22. The Beatles “Here comes the sun” was my sister’s wedding recessional song 35 years ago. She and her husband have had a marvelous life since then, with three terrific kids and now 3 new granddaughters.
    The song I always request when getting cancer tests/treatment is Rodney Atkins’ “If you’re going through Hell”. Works for me. https://www.youtube.com/watch?v=l50L4GYhpLc

    Liked by 1 person

  23. Lindsay, this was so well written I shared on FB. I am an ICU/ER Rn and was diagnosed stage IIIC colorectal cancer in 12/22/14. I am a mom to two teenagers. My predominate symptom was fatigue. Fatigue ,such a misnomer . A word that makes you feel like you should just get through the day but a feeling of being in quick sand.
    I have learned how much patients need to advocate for themselves! Sometimes a daunting task when you work in health care can’t imagine knowing when to speak up when healthcare is your second language.. Best of luck to you in your treatment . Happy to answer any questions if you have them. Finished chemo 11/15 Currently NED….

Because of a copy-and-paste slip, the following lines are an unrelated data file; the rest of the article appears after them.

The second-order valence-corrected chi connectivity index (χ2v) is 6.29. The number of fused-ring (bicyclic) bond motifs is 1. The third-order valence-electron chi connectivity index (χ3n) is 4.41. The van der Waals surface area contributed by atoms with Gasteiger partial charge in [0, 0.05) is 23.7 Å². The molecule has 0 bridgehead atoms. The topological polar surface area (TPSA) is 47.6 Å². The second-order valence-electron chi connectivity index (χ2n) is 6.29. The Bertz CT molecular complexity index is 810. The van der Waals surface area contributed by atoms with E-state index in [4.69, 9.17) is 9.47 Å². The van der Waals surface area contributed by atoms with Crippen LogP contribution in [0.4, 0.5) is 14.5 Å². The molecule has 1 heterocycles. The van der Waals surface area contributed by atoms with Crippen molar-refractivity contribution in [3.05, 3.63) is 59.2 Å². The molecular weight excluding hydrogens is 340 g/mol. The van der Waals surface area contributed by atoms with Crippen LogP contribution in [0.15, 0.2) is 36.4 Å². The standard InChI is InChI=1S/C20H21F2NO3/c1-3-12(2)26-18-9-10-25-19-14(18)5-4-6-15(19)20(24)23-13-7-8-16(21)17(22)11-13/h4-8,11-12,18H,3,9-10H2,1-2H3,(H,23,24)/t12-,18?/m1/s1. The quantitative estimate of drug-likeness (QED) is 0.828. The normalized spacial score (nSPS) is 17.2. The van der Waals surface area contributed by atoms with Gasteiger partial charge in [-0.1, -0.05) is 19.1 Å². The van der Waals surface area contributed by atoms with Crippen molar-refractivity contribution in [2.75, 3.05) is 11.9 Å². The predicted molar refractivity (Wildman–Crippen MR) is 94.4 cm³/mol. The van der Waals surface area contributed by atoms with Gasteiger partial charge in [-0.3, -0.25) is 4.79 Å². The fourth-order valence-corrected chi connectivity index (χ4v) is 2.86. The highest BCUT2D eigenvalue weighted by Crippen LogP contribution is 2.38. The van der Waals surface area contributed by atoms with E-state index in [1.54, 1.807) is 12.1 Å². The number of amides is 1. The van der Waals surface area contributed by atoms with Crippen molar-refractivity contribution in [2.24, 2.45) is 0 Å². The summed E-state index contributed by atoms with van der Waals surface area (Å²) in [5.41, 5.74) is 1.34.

Thank you again for putting into words what a lot of us have thought.


  24. […] In a blog post published on Nov. 14, titled ‘Dear every cancer patient I ever took care of, I’m sorry. I didn’t get it,’ Norris, 33, who was diagnosed with stage III colorectal adenocarcinoma in September, apologized to every patient she’s treated since she went into nursing. […]

    Liked by 1 person

  25. This is so spot on. As someone who worked at a cancer center, was diagnosed, left a cancer center, returned to a cancer center, I can’t tell you how much I appreciated this post. Thanks for posting and for the work you do.

    Liked by 1 person